Rock ‘n’ Roll Royalty: Elvis’ Style Legacy

5 minute read

The undisputed king of rock ‘n’ roll, Elvis Presley remains a household name for generations of Americans. Elvis started a veritable music revolution in 1954, effectively modernizing less mainstream genres such as bluegrass and country by re-inventing them for younger audiences in a hip rock-‘n’-roll package. Paired with his unparalleled charisma on stage and his scandalous (by 1950s’ standards) gyrations, it is little wonder that Elvis became one of the most popular musicians of his day.

Elvis is surrounded by his enthusiastic teenage fans in Houston, TX., 1956. Image: Bettmann/Getty Images Elvis is surrounded by his enthusiastic teenage fans in Houston, TX., 1956. Image: Bettmann/Getty Images

Today, he is remembered as arguably one of the most important cultural figures of the 20th century, and not only for his music — he was also one of the most important fashion icons of his generation. While he topped the charts, he also paved the way as a style icon, first for his laid-back rockabilly attire and later for the maximalist jumpsuits associated with him today. Read on to learn more about the evolution of his style, and to view pieces of Elvis’ legacy that have graced the M.S. Rau collection.

A young Elvis in 1958. Image: John Springer Collection / Getty Images A young Elvis in 1958. Image: John Springer Collection / Getty Images

Birth of a Star

When Elvis Presley first entered the music scene in the 1950s, he sported a far more laid-back style than we typically associate with the star today. The singer’s earliest style staples were button-up shirts with Cuban collars and classic penny loafers. These pieces have endured the test of time — long after Elvis outgrew them, they continue to dominate the New England prep set with their casual South Pacific charm.

Presley on the set of Blue Hawaii in 1961. Image: Paramount Pictures/Getty Images Presley on the set of Blue Hawaii in 1961. Image: Paramount Pictures/Getty Images

Rising Fame

With number-one singles that included "Don't Be Cruel," "Love Me Tender" and "Hound Dog," Elvis' popularity only grew. Presley took a brief break from his career in order to join the Army in 1958, but returned to the scene in 1960. Rather than music, he shifted his focus to Hollywood, becoming a film star and teenage heartthrob for his work in movies such as Blue Hawaii in 1961. Thanks to this role, Elvis is today considered the pioneer of the Hawaiian-print shirt, a look he pulled off with ultimate aplomb.

Elvis in his black leather getup during his 1968 comeback show on NBC. Elvis in his black leather getup during his 1968 comeback show on NBC.

Call it a Rock ‘n’ Roll Comeback

By the end of the 1960s, Elvis was primed for a comeback to the music industry, and it was this moment when his clothing came to epitomize rock ‘n’ roll as we think of it today. His legendary head-to-toe black leather outfit for the Elvis comeback NBC TV special in 1968 has gone down in history as one of the most iconic rock-‘n’-roll outfits of all time. The suit fit the singer so tightly that, allegedly, he had to be cut out of the pants and jacket following his historic performance. The concert — and the outfit — effectively re-established him as the crooning, charming showman that stole hearts earlier in his career. By 1969, he had again reached the top of the charts with his number-one hit "Suspicious Minds."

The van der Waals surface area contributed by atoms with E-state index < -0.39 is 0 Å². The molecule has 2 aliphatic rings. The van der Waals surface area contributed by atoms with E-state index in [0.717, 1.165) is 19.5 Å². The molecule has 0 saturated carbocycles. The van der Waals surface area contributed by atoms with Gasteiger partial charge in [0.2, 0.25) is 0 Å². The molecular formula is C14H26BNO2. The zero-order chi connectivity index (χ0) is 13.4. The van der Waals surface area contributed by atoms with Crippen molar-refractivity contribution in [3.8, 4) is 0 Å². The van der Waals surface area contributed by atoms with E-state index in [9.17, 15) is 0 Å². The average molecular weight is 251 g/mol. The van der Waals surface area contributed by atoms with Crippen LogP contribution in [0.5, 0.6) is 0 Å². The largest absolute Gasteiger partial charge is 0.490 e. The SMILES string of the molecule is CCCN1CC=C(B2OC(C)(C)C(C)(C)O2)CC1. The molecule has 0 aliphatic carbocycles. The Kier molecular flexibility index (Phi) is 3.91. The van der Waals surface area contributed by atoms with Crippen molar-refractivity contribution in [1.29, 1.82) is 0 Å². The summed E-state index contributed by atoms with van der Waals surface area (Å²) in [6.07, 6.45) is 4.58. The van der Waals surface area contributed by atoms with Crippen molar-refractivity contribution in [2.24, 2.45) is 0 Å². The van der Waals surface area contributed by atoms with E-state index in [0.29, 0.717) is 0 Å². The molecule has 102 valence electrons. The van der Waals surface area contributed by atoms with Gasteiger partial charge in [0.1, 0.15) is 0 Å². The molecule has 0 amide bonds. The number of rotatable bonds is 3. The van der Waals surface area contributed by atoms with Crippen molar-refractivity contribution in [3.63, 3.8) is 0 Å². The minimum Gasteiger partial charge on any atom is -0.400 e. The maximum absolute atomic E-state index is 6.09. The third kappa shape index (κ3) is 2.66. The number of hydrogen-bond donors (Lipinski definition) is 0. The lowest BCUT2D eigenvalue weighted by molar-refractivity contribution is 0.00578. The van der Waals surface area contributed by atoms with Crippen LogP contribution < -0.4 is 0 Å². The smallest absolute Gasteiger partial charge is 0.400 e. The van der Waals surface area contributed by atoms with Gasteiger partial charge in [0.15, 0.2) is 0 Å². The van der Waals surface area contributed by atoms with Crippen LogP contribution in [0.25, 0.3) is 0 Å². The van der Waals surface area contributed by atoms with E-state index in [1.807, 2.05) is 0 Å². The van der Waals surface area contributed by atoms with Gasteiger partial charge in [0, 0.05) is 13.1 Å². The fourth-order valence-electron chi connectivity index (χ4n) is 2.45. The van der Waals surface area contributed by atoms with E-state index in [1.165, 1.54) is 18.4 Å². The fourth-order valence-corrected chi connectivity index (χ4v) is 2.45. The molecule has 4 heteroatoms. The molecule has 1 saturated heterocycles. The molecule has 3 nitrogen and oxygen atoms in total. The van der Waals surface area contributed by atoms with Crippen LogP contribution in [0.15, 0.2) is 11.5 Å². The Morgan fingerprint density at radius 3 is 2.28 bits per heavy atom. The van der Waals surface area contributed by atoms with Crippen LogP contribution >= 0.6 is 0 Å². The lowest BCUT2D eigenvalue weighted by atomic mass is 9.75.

The Later Years

In his final years, the singer entered the style phase for which he is best known — the age of the studded jumpsuit. Maximalist to the extreme, his style in the 1970s was influential on a generation of artists who followed him, including Elton John, David Bowie, Michael Jackson and even Lady Gaga. Highly theatrical with his custom-made accessories and over-the-top, flamboyant jumpsuits, Elvis Presley officially entered the annals of rock-‘n’-roll royalty.

By this time, Presley was touring almost constantly. The pace inevitably took a negative toll on the singer; on August 16, 1977, while at home at Graceland, he suffered a heart attack and died at the young age of 42.

Elvis Presley, 1973 Aloha From Hawaii television broadcast. Image: Wikimedia Commons Elvis Presley, 1973 Aloha From Hawaii television broadcast. Image: Wikimedia Commons

Lasting Legacy

Few celebrities have had such a lasting influence on popular culture as Elvis Presley. His legacy — and many of his clothes and accessories — live on at his mansion, Graceland, which was converted into a museum in the years following his death. Elvis impersonators also keep his memory alive, lining the streets and taking to the stage in Las Vegas and beyond. According to music historian Greil Marcus, “Without the astonishing success of Elvis... rock ‘n’ roll might have been a passing fad.”

The best-selling solo artist in recorded history, Elvis Presley remains among the most loved and recognized celebrities in the world. Seldom does the opportunity present itself to acquire accessories worn by one of the most celebrated entertainers in modern history. Click here to view our current collection of Elvis Presley memorabilia, and add a bit of rock ‘n’ roll to your collection.

References:
Larkin, Colin. Encyclopedia of Popular Music. “Presley, Elvis.” New York: Oxford University Press, 2006.
Marcus, Greil. Dead Elvis: A Chronicle of a Cultural Obsession. Cambridge: Harvard University Press, 1999.

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